Eoin Butler: writer, journalist and Mayoman of the Year

Tripping Along The Ledge


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“You do realise this will be on Reeling in the Years 2011 with, like, Justin Bieber playing in the background?”

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The fish are nibbling away at the dead skin on your feet. They’re scavengers, so they’ll latch onto anything they find in the water… Read the rest of this interview here.

September 26th, 2011. 8 Comments »

Published: Irish Times, May 1 2009

Stop me if you think that you’ve heard this one before…

morrissey“It’s like a cross between going back to university and joining a religious cult,” reckons Steve Berry from Hertfordshire, as he surveys the scene. I’d have said a “rockabilly Star Trek convention” myself, but we won’t split hairs. Read the rest of this article here.

September 25th, 2011. Comment now »

Miscellaneous nostalgic items I come across #58

headboard
By a cunning process of elimination, I’ve deduced that I illustrated this headboard when I was in late second or early third year i.e. some time after the release of Suede’s debut album in March 1993 (I’ve clearly copied the Suede logo) but before the release of Pulp’s His n’ Hers in April 1994 (or else that surely would have figured.)

I’m not sure how much peyote was floating around Ballyhaunis in the mid-nineties, but I had (until now) blotted out all memory of having ever liked The Doors. Read the rest of this entry »

September 24th, 2011. 13 Comments »

Published: Irish Times, September 3 2009

And your new flatmates are…

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So you’re finally moving into a place of your own? Congratulations, first and foremost. In a world that never fails to deliver its share of letdowns and crushing disappointments, this is one rite of passage that actually lives up to the hype. Before outlining some of the comparatively minor pitfalls that may lie ahead, it is worth taking stock again of what precisely you stand to gain. Read the rest of this article here.

September 20th, 2011. 2 Comments »

‘A schlub in an expensive suit is still a schlub’

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“Let’s say you have a job interview?” Louis Copeland runs his tape measure around my back, pinches it at the chest and squints. “My first question to you would be, what line of work are you in? Because it depends, doesn’t it? Architects go for a wacky, modern look. Solicitors tend to prefer a classic style. Whereas journalists…”

He looks me up and down and trails off, somewhat despondently. Read the rest of this article here.

September 14th, 2011. 9 Comments »

“I saw guns and sharp swords in the hands of small children…”


On the evening of September 11th, 2001, as the initial shock of what had happened began to abate, I remember my thoughts turned to what would come next. Events were still in flux, but it was already clear that whatever happened after the dust settled in New York, it wasn’t going be pretty.

That evening I was sick of staring at the television so I went out for a drink. It was Slattery’s on Capel Street. On the television in the corner, Sky News was showing night vision pictures of the skyline over Kabul. I assume now that those pictures showed the Northern Alliance shelling Taliban positions. But at the time no one, not even the Sky News reporters, seemed to be quite sure who was firing, or who was being fired upon. I just remember people – punters, barstaff, everyone – staring at the television screen in grim silence. And this ominous refrain playing over and over in my head… Read the rest of this entry »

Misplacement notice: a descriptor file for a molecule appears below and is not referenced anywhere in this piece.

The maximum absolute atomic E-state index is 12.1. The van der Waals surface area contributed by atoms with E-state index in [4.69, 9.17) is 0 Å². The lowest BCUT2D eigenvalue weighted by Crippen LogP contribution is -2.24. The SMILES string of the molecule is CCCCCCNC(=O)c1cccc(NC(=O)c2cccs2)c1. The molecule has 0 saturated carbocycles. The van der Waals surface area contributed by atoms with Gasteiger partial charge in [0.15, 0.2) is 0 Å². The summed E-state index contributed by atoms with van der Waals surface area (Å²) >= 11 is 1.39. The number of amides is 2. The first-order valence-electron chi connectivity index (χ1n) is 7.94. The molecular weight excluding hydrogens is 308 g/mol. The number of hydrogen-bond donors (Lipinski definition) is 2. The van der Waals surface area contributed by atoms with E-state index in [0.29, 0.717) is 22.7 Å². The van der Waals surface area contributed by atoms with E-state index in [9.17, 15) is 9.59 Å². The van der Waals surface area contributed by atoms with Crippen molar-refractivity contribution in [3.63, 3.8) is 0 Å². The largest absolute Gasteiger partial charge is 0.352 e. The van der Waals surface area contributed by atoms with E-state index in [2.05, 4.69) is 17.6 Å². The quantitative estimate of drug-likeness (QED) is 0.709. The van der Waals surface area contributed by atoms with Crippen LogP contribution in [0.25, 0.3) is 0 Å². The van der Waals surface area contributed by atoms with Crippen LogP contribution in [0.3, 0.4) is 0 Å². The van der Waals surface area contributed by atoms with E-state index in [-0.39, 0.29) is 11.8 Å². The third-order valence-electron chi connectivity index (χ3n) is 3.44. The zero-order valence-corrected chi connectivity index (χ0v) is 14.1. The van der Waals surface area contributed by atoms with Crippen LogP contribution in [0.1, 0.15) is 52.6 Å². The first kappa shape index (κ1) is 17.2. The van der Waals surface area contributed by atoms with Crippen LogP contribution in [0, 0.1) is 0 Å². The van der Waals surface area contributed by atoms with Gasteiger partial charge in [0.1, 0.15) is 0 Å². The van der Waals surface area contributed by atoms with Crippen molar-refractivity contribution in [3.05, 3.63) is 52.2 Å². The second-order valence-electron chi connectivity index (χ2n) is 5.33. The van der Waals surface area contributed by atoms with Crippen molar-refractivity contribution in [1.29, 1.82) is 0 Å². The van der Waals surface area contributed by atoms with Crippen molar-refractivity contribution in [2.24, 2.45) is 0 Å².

September 11th, 2011. 4 Comments »

Published: Annagh Magazine, December 2011

Our Man in South Sudan

South Sudan Independence
In July 2011, photographer Ross McDonnell and I visited the city of Juba in East Africa to witness independence celebrations for the newly sovereign state of South Sudan. It was a short enough trip. We left the day after I saw Mayo beat Galway in Castlebar. And I was home in time to see Roscommon go down in a wet and windy Connacht final.

But this was no summer holiday. As a journalist, I visited the Gaza Strip during the Israeli blockade in the summer of 2008. But Gaza was a holiday camp compared to this place. South Sudan is one of the poorest, hottest, most remote and dangerous places on earth. A place where there are guns on every street corner. A place where a 15 year old girl is more likely to die in childbirth than she is to have finished primary school. Read the rest of this entry »

September 8th, 2011. Comment now »

This is funny

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I spent three hours at my wife’s grave today. Read the rest of this entry »

August 19th, 2011. 3 Comments »

Finito

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This is a piece I wrote about The Devil’s Double for The Guardian last weekend. I’m flattered someone took the time to set up, not one, but two comment accounts to defend Latif Yahia and his Walter Mitty-esque memoirs. But most of all, I’m glad that this is the last time I’ll be mentioning his name, here or anywhere else.

August 17th, 2011. 14 Comments »

“Readers will have to live without his thoughts on the the retirement of Micheal O’Muircheartaigh and the suspicious longevity of Fungi the Dolphin…”

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It is a bright, clear morning in mid-September. Aidan Gillen’s battered BMW rattles along one of the bumpy backroads that snake across the sun-kissed Dingle peninsula. To our right stands Mount Brandon. Ahead, the Atlantic Ocean sparkles in a summer’s last hurrah. But the driver is ill-at-ease. I’m a journalist. He doesn’t like journalists. You can tell. Read the rest of this interview here.

August 7th, 2011. 6 Comments »